Judahite Burial Practices and Beliefs about the Dead

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A&C Black, Jan 1, 1992 - Social Science - 314 pages
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The family tomb as a physical claim to the patrimony, the attributed powers of the dead and the prospect of post-mortem veneration made the cult of the dead an integral aspect of the Judahite and Israelite society. Over 850 burials from throughout the southern Levant are examined to illustrate the Judahite form of burial and its development. Vessels for foods and liquids were of paramount importance in the afterlife, followed by jewellery with its protective powers. The cult of the dead began to be an unacceptable feature of the Jerusalem Yahwistic cult in the late eighth to seventh century BCE. This change of attitude was precipitated by the fall of the northern kingdom of Israel and the consequent theological response.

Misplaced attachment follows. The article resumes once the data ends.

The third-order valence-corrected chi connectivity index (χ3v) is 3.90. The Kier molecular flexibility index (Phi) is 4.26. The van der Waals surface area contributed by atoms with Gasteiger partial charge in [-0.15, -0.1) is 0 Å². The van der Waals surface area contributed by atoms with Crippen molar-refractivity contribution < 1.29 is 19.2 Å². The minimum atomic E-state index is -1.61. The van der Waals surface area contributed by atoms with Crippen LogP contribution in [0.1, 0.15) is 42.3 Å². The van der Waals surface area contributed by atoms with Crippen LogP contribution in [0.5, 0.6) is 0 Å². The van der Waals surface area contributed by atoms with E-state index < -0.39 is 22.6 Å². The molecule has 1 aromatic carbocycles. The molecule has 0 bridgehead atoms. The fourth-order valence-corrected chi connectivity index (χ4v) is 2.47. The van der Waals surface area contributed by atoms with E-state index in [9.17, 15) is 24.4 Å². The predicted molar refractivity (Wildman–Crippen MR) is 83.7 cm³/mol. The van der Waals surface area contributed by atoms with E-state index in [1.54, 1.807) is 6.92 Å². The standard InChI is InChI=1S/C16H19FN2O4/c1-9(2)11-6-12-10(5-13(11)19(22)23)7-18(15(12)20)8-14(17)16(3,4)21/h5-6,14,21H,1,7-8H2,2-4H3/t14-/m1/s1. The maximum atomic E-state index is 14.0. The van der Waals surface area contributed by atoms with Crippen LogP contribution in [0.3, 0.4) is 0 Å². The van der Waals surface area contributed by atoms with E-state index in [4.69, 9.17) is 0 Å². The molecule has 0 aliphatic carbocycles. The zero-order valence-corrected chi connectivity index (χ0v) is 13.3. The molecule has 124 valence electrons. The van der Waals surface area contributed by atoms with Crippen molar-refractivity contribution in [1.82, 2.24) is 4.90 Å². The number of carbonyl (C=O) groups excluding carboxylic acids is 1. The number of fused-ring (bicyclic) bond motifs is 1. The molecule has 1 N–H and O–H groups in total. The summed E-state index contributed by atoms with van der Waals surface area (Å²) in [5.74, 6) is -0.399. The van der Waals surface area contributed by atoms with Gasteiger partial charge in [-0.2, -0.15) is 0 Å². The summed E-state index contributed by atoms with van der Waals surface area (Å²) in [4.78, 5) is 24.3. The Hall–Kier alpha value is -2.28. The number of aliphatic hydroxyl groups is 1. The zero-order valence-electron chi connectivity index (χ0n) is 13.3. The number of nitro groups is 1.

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Contents

Chapter 1 IRON AGE BURIAL TYPES FROM THE SOUTHERN LEVANT AND THEIR DISTRIBUTION
25
Chapter 2 BURIAL CONTENTS
63
Chapter 3 BIBLICAL EVIDENCE BEARING ON THE INTERPRETATION OF THE MATERIAL REMAINS OF THE CULT OF THE DEAD
109
Chapter 4 SUMMARY AND CONCLUSIONS
133
CATALOGUE OF IRON AGE BURIALS
152
Illustrations and Maps
246

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